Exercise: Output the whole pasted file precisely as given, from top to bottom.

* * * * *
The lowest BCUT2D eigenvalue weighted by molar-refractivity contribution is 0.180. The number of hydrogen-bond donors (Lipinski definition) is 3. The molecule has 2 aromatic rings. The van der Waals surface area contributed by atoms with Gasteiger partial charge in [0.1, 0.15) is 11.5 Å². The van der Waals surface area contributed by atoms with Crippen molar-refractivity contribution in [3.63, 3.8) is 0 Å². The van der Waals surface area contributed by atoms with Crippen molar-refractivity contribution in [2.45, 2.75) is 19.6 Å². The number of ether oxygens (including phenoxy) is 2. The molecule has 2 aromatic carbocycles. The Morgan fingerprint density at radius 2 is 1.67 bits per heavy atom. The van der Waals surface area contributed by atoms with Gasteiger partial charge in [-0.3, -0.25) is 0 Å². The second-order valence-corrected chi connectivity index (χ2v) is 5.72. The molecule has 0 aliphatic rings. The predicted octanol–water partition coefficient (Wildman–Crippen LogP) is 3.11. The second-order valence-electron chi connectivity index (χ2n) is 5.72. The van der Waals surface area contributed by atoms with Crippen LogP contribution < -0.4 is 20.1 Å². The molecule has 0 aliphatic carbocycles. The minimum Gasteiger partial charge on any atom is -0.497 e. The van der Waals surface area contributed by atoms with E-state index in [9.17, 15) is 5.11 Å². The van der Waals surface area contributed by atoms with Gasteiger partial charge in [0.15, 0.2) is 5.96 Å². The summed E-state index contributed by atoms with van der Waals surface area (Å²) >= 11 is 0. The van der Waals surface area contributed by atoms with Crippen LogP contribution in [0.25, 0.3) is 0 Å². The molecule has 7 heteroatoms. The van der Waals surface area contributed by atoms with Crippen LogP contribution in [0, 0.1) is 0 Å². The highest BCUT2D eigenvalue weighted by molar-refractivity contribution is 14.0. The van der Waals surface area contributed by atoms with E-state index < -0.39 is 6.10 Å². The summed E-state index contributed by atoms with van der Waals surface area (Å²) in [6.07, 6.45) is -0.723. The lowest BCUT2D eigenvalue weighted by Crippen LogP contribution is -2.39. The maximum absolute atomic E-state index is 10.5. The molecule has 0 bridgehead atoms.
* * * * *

The lowest BCUT2D eigenvalue weighted by molar-refractivity contribution is 0.180. The number of hydrogen-bond donors (Lipinski definition) is 3. The molecule has 2 aromatic rings. The van der Waals surface area contributed by atoms with Gasteiger partial charge in [0.1, 0.15) is 11.5 Å². The van der Waals surface area contributed by atoms with Crippen molar-refractivity contribution in [3.63, 3.8) is 0 Å². The van der Waals surface area contributed by atoms with Crippen molar-refractivity contribution in [2.45, 2.75) is 19.6 Å². The number of ether oxygens (including phenoxy) is 2. The molecule has 2 aromatic carbocycles. The Morgan fingerprint density at radius 2 is 1.67 bits per heavy atom. The van der Waals surface area contributed by atoms with Gasteiger partial charge in [-0.3, -0.25) is 0 Å². The second-order valence-corrected chi connectivity index (χ2v) is 5.72. The molecule has 0 aliphatic rings. The predicted octanol–water partition coefficient (Wildman–Crippen LogP) is 3.11. The second-order valence-electron chi connectivity index (χ2n) is 5.72. The van der Waals surface area contributed by atoms with Crippen LogP contribution < -0.4 is 20.1 Å². The molecule has 0 aliphatic carbocycles. The minimum Gasteiger partial charge on any atom is -0.497 e. The van der Waals surface area contributed by atoms with E-state index in [9.17, 15) is 5.11 Å². The van der Waals surface area contributed by atoms with Gasteiger partial charge in [0.15, 0.2) is 5.96 Å². The summed E-state index contributed by atoms with van der Waals surface area (Å²) >= 11 is 0. The van der Waals surface area contributed by atoms with Crippen LogP contribution in [0.25, 0.3) is 0 Å². The molecule has 7 heteroatoms. The van der Waals surface area contributed by atoms with Crippen LogP contribution in [0, 0.1) is 0 Å². The highest BCUT2D eigenvalue weighted by molar-refractivity contribution is 14.0. The van der Waals surface area contributed by atoms with E-state index < -0.39 is 6.10 Å². The summed E-state index contributed by atoms with van der Waals surface area (Å²) in [6.07, 6.45) is -0.723. The lowest BCUT2D eigenvalue weighted by Crippen LogP contribution is -2.39. The maximum absolute atomic E-state index is 10.5. The molecule has 0 bridgehead atoms.